There are many reasons why starting to consider Chinese as a language to learn for the future is a good idea. In my opinion there are many people still reluctant to admit the importance of this language. While on the other side, there are many others afraid of it (characters, sounds, the culture distance etc). From my personal experience I can say: i) is difficult but not impossible, ii) there is much more people that you think starting to study it, iii)is going to be an asset in the future.
Why did I start learning Chinese
I arrived in Beijing in early February 2013. The only words I could say by then were Ni hao (hello) and Xiexie (thank you). Nothing else. I had no prior contact with the language. I decided to study it as a way to differentiate my career and from the several learning options available I took the private classes lessons in a language school.
This implied 4h class plus 4-5h daily personal study. I complemented it watching soap operas in chinese, using memory cards on spare time, getting a language partner and last but not least setting HSK exams as goals. (For more materials and books please click here).
I believe fluent English is nothing but a minimum nowadays, and we should grow internationally towards intercultural and global work/companies/positions. That is why in my opinion 3 to 4 languages is a must nowadays in order to consider yourself as interesting candidate for a company. I would recommend learning a language that is attractive to you, so it is easier to keep the motivation up. In my case it was Mandarin and Japanese. I started with the first one, and would not mind to look at the second one in the mid term.
Is it difficult to study Chinese?
Yes. I am not going to lie. It is quite difficult to achieve a good level of Chinese, but do not believe the cowards, it is not an impossible thing to do. Please take a look at these charts from Business Insider. It takes more than around three times more than a normal language to learn. That is time/money/motivation consuming, but again, not impossible. Tons of people are doing it.
Will Chinese open your working possibilities?
That is a tricky question. The answer is it depends. Remember that sooner or later (we all should hope is not to quickly and not to messy) China will gain the first position as the biggest economy of the world, and 1.2 billion people have this language as mother tongue. Plus, while the middle class is tending to disappear in part of the Western countries, China has everything to do there yet. However, remember it is a quite difficult language to swim into that will take you some years to feel comfortable with, and that technical words get quite difficult on the business arena. Take IMF as an example, as in Chinese there are not acronyms they have to say the complete word For International Monetary Fund, which in Mandarin is: 国际货币基金组织. Easy? Not really. Now imagine reading the FT in Chinese. So going back my answer to the question is yes, but on the long term.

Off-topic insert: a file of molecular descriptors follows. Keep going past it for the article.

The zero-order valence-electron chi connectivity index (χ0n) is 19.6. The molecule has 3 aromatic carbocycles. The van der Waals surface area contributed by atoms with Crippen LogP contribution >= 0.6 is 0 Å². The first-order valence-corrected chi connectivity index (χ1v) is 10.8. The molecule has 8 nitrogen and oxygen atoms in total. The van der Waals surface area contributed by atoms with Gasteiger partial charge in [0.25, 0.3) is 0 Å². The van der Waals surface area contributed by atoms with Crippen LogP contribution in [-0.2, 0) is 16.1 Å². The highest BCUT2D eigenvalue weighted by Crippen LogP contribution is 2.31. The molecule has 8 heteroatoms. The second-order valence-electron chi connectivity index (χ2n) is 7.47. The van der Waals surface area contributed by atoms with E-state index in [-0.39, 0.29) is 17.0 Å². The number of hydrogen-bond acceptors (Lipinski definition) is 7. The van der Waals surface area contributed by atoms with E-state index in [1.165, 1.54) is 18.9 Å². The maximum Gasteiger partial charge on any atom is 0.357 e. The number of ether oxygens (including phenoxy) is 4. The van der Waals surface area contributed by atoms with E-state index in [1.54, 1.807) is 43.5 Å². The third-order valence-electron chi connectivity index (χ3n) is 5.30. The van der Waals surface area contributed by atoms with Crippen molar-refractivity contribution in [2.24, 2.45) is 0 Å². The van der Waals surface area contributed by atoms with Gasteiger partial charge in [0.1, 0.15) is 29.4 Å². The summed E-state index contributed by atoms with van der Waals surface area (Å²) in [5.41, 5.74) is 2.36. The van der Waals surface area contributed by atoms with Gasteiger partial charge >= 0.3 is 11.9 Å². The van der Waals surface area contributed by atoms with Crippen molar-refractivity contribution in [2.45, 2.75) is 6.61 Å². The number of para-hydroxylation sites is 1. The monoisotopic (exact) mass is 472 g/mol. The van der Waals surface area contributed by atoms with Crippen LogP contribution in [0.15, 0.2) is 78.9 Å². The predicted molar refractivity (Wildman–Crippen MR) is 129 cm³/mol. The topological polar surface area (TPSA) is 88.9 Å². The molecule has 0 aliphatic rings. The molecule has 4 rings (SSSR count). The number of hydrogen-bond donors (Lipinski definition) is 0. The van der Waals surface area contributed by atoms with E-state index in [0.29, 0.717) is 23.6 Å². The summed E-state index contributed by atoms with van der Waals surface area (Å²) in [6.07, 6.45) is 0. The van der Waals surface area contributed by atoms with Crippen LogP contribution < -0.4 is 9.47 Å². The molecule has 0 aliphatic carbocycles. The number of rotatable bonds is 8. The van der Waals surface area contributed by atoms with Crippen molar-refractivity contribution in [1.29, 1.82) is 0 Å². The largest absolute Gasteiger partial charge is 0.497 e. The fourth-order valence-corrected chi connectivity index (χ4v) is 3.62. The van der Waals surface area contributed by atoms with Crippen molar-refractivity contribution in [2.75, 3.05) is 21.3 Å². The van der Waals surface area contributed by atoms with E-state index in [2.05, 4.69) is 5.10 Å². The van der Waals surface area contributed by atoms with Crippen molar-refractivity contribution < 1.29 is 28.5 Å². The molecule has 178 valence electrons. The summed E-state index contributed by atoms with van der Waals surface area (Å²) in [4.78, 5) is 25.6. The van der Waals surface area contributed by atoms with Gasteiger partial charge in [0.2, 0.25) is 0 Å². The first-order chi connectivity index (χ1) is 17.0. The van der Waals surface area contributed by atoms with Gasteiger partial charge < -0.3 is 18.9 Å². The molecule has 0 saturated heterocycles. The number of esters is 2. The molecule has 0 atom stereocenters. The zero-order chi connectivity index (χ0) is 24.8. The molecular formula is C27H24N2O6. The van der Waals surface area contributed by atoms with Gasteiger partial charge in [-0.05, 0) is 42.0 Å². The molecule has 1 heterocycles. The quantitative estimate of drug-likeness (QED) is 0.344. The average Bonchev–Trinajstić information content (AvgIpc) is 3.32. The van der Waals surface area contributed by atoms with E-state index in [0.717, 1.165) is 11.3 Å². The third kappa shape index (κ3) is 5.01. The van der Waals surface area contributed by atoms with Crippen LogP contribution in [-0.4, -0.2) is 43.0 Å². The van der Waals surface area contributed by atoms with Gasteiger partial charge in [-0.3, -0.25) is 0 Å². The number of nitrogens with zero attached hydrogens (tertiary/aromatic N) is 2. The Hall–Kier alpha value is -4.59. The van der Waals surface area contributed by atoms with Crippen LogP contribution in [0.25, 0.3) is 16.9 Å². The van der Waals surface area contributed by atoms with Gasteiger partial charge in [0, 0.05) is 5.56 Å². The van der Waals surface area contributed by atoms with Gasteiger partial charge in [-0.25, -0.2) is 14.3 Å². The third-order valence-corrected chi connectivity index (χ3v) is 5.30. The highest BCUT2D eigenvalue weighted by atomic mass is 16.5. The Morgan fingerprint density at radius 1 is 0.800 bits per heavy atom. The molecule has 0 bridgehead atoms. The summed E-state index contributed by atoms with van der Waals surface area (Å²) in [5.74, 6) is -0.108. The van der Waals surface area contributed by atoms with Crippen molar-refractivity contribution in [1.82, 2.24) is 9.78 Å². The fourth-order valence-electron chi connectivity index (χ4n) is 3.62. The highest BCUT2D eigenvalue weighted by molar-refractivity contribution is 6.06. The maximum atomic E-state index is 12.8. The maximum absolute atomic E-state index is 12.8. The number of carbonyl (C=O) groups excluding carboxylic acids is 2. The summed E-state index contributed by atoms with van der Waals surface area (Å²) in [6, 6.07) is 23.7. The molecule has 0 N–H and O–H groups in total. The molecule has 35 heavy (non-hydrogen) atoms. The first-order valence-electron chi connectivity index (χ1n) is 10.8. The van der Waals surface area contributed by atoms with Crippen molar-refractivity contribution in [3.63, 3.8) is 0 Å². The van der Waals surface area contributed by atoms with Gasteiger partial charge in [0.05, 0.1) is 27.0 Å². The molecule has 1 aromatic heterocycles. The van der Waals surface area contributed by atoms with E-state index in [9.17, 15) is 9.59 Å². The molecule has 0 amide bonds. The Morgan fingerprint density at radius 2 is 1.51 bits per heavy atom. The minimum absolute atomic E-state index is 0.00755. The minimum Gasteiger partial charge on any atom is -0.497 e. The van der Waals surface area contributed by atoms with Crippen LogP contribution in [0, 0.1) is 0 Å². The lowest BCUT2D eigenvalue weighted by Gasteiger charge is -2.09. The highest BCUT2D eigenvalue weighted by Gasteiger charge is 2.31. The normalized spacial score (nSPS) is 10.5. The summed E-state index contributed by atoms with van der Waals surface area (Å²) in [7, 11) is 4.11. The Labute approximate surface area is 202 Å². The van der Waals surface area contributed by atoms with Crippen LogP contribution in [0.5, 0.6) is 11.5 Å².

What about Cantonese?
Cantonese and Mandarin share the way of writing (although Cantonese uses the traditional characters), and somewhat similar grammar, but are two different languages. Totally different pronunciations and an extra plus difficulty for Cantonese, nine pronunciation tones instead of four in Mandarin. Having a mandarin base would help, really, but consider that the amount of people speaking Cantonese is much lower and concentrated on the South of China. Mandarin speakers do not understand Cantonese speakers and viceversa. It would be a great advantage if willing to work in Hong Kong though.
My basic recommendations to study Mandarin
1. Time. No excuses. Reserve 1h a day or three sessions per week to study. Is the only way.
2. Materials. Going through the content of the book is ok, but try to use on a regular basis other methods, as language partners, films, music, cartoons, kid books etc. Find a Chinese learning your language for language and cultural exchange, it will be easy and much more interesting.
3. Do exams. HSK exams have a must learn vocabulary for each exam that in my opinion is quite useful on a daily basis. So you are not learning by heart how to say each piece of dressing of your closet, or all the sport names. Most important words so you can learn and advance. I strongly recommend it.
4. Study in China. At least for a while. Beijing or Shanghai are “more friendly” for westerns but there are other possibilities in case wanting to avoid those. I can recommend language schools over universities on this sense (contact me for more info on this sense).
5. R-R-R. Read-Repeat-Revise. On every session. The more you see the characters, they easier they will stick on your brain. Pronunciation in Mandarin is not easy, so read aloud, and let you mouth feel the sounds. You will not be able to speak otherwise.